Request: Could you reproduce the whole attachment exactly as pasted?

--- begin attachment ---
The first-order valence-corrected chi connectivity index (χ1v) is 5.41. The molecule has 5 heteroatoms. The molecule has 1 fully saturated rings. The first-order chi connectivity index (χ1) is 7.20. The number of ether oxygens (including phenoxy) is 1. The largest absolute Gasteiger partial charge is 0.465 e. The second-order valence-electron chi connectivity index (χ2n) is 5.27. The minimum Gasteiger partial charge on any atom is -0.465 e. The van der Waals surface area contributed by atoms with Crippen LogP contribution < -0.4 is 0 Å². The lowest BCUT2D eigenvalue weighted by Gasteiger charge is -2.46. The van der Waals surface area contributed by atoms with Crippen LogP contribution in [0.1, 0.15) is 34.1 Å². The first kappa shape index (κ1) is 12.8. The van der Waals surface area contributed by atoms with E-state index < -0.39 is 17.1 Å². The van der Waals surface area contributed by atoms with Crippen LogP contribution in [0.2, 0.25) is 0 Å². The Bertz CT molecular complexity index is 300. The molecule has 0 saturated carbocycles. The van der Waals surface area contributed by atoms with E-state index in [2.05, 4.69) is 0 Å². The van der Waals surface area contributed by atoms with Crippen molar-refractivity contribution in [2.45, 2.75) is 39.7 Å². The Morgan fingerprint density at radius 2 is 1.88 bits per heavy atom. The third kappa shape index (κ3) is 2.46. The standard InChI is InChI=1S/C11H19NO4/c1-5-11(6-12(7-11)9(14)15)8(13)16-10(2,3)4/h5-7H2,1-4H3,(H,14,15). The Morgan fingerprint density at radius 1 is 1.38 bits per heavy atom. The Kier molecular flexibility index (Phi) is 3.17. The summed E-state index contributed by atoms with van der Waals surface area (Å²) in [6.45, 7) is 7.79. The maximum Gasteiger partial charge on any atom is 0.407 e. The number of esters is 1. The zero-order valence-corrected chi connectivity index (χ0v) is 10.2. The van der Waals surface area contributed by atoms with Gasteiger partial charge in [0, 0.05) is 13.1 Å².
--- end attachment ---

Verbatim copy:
The first-order valence-corrected chi connectivity index (χ1v) is 5.41. The molecule has 5 heteroatoms. The molecule has 1 fully saturated rings. The first-order chi connectivity index (χ1) is 7.20. The number of ether oxygens (including phenoxy) is 1. The largest absolute Gasteiger partial charge is 0.465 e. The second-order valence-electron chi connectivity index (χ2n) is 5.27. The minimum Gasteiger partial charge on any atom is -0.465 e. The van der Waals surface area contributed by atoms with Crippen LogP contribution < -0.4 is 0 Å². The lowest BCUT2D eigenvalue weighted by Gasteiger charge is -2.46. The van der Waals surface area contributed by atoms with Crippen LogP contribution in [0.1, 0.15) is 34.1 Å². The first kappa shape index (κ1) is 12.8. The van der Waals surface area contributed by atoms with E-state index < -0.39 is 17.1 Å². The van der Waals surface area contributed by atoms with Crippen LogP contribution in [0.2, 0.25) is 0 Å². The Bertz CT molecular complexity index is 300. The molecule has 0 saturated carbocycles. The van der Waals surface area contributed by atoms with E-state index in [2.05, 4.69) is 0 Å². The van der Waals surface area contributed by atoms with Crippen molar-refractivity contribution in [2.45, 2.75) is 39.7 Å². The Morgan fingerprint density at radius 2 is 1.88 bits per heavy atom. The third kappa shape index (κ3) is 2.46. The standard InChI is InChI=1S/C11H19NO4/c1-5-11(6-12(7-11)9(14)15)8(13)16-10(2,3)4/h5-7H2,1-4H3,(H,14,15). The Morgan fingerprint density at radius 1 is 1.38 bits per heavy atom. The Kier molecular flexibility index (Phi) is 3.17. The summed E-state index contributed by atoms with van der Waals surface area (Å²) in [6.45, 7) is 7.79. The maximum Gasteiger partial charge on any atom is 0.407 e. The number of esters is 1. The zero-order valence-corrected chi connectivity index (χ0v) is 10.2. The van der Waals surface area contributed by atoms with Gasteiger partial charge in [0, 0.05) is 13.1 Å².